The business journalist-cum-fanboy author has conscientiously included a great deal of information about financing. This belongs in the story, because there would never have been any Star Wars had there not been highly lucrative Star Wares. But merchandising is always going to be less entertaining than such minutiae as that in early scripts “The Force” was “The Bogan”, and Luke Skywalker delightedly dined on “bum-bum extract”.

Few fans will see the films as mere money-making enterprises—even if they agree with Alec Guinness about the dialogue, find the gnomic gnome Yoda plain tiresome, or loathe (as everyone seems to) the jive-talking, prat-falling Jar Jar Binks. For millions, mostly Westerners, mostly male, Star Wars is more poetic than toyetic—fairytale, monomyth, interstellar Iliad, Christian allegory, cowboy story, anti-authoritarian fable, demolition derby in space, simple son et lumière, or some combination of several of these. It is also part of millions of childhood memories. Even now, Star Wars imagery and dialogue crop up constantly in popular culture, whether as in-jokes or straightforward hommage. Externally adult men manufacture styrofoam stormtroopers and plywood Millennium Falcons, check canonical detail on Wookieepedia, chat to themselves on RebelForce Radio or Jedi News UK, form legions of the like-minded, and cluster at conventions where they ‘learn’ about the morphology of midi-chlorians, the larvahood traumas of Jabba the Hutt, or how long it would take to mop the Death Star. They are looking forward in impatient agony to Disney’s issuance of The Force Awakens in December—then two further films at two-yearly intervals.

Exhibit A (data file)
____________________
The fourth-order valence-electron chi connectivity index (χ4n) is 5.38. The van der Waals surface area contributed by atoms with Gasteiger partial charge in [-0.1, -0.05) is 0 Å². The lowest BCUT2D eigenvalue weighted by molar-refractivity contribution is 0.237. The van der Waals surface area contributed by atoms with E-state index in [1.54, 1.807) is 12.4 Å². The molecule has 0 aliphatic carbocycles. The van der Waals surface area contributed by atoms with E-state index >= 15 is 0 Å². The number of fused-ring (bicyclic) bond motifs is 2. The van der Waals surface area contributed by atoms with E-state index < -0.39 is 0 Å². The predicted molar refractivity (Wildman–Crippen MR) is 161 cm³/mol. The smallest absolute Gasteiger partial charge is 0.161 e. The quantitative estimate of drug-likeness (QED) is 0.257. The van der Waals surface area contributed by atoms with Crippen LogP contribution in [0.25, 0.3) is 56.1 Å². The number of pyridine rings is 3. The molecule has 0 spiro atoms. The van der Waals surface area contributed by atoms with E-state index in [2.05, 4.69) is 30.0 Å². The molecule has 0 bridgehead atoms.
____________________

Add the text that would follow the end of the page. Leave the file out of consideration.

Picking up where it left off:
In a crass 2008 comment, George Lucas—called “The Creator” by fanboys—said he was the Father of the Star Wars movie world, the licensing company the Son, and fans the Holy Ghost. Taylor likewise lets himself get swept up in quasi-Christian fervour:

And so it came to pass that [a Lucasfilm executive] allowed herself to be photographed and tweeted next to an Artoo.

In this world, the socially maladroit can sometimes be saints:

Those Dungeons & Dragons players who switched to playing Star Wars would be like the Irish monks who saved civilization by copying ancient scrolls through the Dark Ages.